Luciano Lutring (Robert Hoffman) started out as a petty criminal in Milan, but nobody could have predicted the course of his career in the headlines. He hung out with a small gang who may not have dedicated their lives to crime but were not averse to it, and Lutring had begun a series of smash and grab raids on jewellery stores around the city, easy pickings when security was less tight back in those days. As for his private life that was about to become very public indeed, he was out one night when he visited a nightclub where he was enchanted by the singer there, Yvonne (Lisa Gastone), and persuaded her to accept his company for the evening, and one thing led to another...
Lutring was a real criminal, and in Italy became renowned as a police-evading Robin Hood figure, admired for his knack with getting away with his raids, around a hundred of them incredibly, and running rings around the lawmen. Director Carlo Lizzani, best known for his Spaghetti Westerns, took the helm of what was effectively part biopic and part of the approaching cycle of tough thrillers with a crime and police theme that would truly take off in the decade to come, especially when the subject was never out of the Italian media thanks to the feeling that the status quo was about to come crashing down when there was widespread corruption and a society riddled with wrongdoers, with no end of the situation in sight.
That mood of despair was perhaps what fed into the films taking on that material, and also the feeling that if you couldn't do anything to stop the illegal activities, why not celebrate them as the prurient side of the national opinion took hold? This hard to like movie was a good reason why not, as whether it was intentional or otherwise, a criticism or an indulgence of Lutring, he did not come across as anyone worth celebrating here. Indeed, as the film slogged on into its second hour you would be wishing for a conclusion to his life of crime, and as the cops appear to shoot first and asks questions later, it looks as if his anti-hero is due for a date with destiny - of a hail of bullets.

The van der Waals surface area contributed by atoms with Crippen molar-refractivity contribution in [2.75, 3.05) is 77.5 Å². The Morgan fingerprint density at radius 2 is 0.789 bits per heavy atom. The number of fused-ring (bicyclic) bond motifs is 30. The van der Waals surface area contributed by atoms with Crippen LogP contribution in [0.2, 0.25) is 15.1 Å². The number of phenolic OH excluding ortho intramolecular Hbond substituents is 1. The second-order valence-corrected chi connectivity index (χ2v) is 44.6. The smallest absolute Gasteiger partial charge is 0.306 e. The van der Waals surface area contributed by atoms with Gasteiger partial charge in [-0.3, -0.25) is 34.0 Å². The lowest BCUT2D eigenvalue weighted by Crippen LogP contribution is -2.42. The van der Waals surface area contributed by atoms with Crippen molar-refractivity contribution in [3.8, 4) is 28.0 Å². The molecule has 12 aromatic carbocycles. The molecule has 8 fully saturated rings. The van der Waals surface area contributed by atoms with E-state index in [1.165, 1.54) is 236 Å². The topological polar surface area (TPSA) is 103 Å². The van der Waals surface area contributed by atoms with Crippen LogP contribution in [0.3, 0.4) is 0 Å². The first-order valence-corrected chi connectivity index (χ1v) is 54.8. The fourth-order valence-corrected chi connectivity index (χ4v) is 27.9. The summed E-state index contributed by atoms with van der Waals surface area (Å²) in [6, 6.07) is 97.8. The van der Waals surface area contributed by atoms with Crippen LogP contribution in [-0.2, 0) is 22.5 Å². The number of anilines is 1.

It doesn't quite turn out that way, though it's not far off, which left a story with even after two hours to tell it without much of a finale, it just sort of stopped mid-action sequence and gave us a headline to inform us of his fate (a lot of headlines here, emphasising the role the press had in talking Lutring up as a celebrity) - Lutring eventually died a pardoned free man in 2013. But even before that there was much to object to, as if his public persona as an opportunist thief was not bad enough the way he treated Yvonne was frankly abominable, and the fact she stuck with him through thick and thin was utterly baffling. We all have heard the expression "Love is blind", but in this case love appeared to have been thoroughly beaten into coma by Lutring's behaviour.
In spite of Yvonne frequently professing her love for him, he wastes no opportunity to beat her up when he feels things are not going his way, to the extent of slapping her about and kicking her to the ground when (get this) she was nearly raped by an ex-boyfriend (Claudio Camaso) but the police prevented him, and then told Lutring about the encounter. He sees this as evidence of infidelity, and doles out the violence; it was as if the director was undercutting anything remotely admirable about the criminal at every turn, yet there was also an uneasy feeling that these scenes of dreadful attitudes were intended to keep us watching just to see what he’d get up to next. Only Gian Maria Volontè as the Inspector on the case provides anything like a decent character since Yvonne is conveyed to modern eyes as less a lovelorn victim, and more a complete moron in serious denial. As her beau takes to robbing with a machine gun, we can only watch this tiresome tale unfold at bloated length and wonder how we were meant to react. Ennio Morricone's score offered a reason to stick with it, but that was about it.